davidgowDavid Gow responds to Jim Murphy’s announcement of his support for devolved income tax and an increase in the top rate in Scotland.


Jim Murphy says he – and Labour – now supports giving the Scottish Parliament full powers over income tax ahead of the Smith Commission proposals later this week. He has specifically proposed reinstating the 50p tax rate for those earning over £150K a year – around 16,000 in Scotland – and suggests this would net £250m.

The former secretary of state for Scotland said at the Mitchell Library, Glasgow: “It is as important a change for the Scottish Labour Party as the rewriting of Clause Four was for the UK Labour Party. We will not only meet our promise on more powers for Scotland, we will exceed it. It is a clear signal to Scotland that we have changed, that we get it, that we will stand up for Scotland.”

Quite a volte-face indeed, not least on his own previous stance!

Jim Murphy says he hasn’t consulted Ed Miliband or Ed Balls about his plan, including the 50p rate. His rivals for the Scottish leadership, Sarah Boyack and Neil Findlay, haven’t been consulted either and are far from happy with it. Alistair Darling, ex-chancellor and Better Together chairman, savaged the concept in his FT comment piece on Monday. Gordon Brown opposes it ferociously.

If this proposal is as important as the re-writing of Clause 4 in 1995 then surely it requires just as much discussion and, more to the point, endorsement by the party membership in a host of fora. Tony Blair, it may be recalled, slipped revision of Clause 4 into his 1994 conference speech at the last minute. But there then followed at least six months of debate before it was approved by 467 of 470 CLPs – after ballots of individual members – and by some unions. It was then finally endorsed by conference itself.

Tony Blair was at least leader when he made the very radical proposal; Jim Murphy isn’t yet, and may not be as the election process is still in full swing.

It may well be that he’s right to say in a clear sideswipe at the SNP and Nicola Sturgeon: “This will result in there being no hiding place for those who want to talk about radical politics but then fail to deliver them.” Or he may well be endangering the very union that 55% of Scots voters reaffirmed on September 18. Or something in between.

But he doesn’t speak for me or thousands of other party members because he hasn’t asked us for our views and we have had no time to discuss, let alone formulate, them. The timetable for the Smith Commission was always ludicrously tight whatever the now sacred Vow said, but this pre-emption of its findings in an effort to scuttle the Nats is far too previous.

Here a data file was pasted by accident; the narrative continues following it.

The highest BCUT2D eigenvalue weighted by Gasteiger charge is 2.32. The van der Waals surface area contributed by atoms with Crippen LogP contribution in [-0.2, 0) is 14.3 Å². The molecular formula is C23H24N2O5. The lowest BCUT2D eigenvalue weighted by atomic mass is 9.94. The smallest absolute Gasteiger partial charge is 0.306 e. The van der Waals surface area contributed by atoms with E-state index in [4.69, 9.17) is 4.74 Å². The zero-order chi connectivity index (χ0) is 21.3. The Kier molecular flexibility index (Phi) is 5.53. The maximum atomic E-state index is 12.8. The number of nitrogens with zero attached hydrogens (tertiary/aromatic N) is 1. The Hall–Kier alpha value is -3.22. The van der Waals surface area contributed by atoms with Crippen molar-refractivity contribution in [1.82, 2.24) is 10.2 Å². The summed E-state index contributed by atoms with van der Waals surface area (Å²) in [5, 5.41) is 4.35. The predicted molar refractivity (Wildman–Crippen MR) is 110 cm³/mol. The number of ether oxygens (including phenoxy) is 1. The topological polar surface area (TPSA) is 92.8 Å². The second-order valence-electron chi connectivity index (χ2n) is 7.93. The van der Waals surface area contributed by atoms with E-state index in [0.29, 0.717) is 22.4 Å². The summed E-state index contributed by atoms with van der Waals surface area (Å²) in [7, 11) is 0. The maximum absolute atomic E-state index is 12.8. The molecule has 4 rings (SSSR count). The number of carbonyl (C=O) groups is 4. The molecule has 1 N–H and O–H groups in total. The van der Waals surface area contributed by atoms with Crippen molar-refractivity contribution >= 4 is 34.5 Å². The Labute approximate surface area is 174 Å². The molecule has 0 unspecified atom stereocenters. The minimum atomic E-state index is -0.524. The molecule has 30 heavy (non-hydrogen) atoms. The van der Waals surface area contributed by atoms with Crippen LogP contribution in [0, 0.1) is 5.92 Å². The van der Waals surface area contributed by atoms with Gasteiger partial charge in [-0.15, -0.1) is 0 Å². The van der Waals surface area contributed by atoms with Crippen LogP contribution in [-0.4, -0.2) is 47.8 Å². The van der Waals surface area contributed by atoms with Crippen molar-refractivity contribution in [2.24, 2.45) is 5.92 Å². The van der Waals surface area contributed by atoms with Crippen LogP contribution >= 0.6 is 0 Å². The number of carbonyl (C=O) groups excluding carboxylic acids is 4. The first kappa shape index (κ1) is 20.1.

At the very least we need to debate the serious caveats raised by Alistair Darling and Gordon Brown regarding the weakening of the ties, as the ex-chancellor put it, that “bind all member nations of the UK” and the erosion of “the solidarity at the heart of it”. That cannot be left to an old-style cabal at the top of the party.

What are the benefits – and disadvantages – of enabling Holyrood to set the income tax bands and collect the revenues they bring? What happens to the tax yield in any downturn? What’s the impact on the Barnett formula? Should, indeed, the latter be scrapped? Where should the Scottish government direct its (increased) spending? Do we opt to be a Scandi-style high tax, high spend economy?

As Peter McGregor of Strathclyde Uni points out, a 3p rise in income tax would yield around an extra £1bn – which could be used to finance capital investment or increase the social wage and boost GDP by 2.8%. Or it could be used unwisely.

Either way, we need a coherent, prolonged discussion – a sustained SWOT analysis – of the proposal and its impact upon Scotland and the UK, rather than a rush to judgement.

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One thought on “A rush to judgement?

  1. Good article – couldn’t believe the gall of Jim Murphy – I don’t need Jim Murphy making up my mind for me. One of the reasons I left the Labour Party was the reduction in democratic accountability but I thought with what had happened in the intervening years things might be about to change for the better so I rejoined – hope that decision wasn’t premature.

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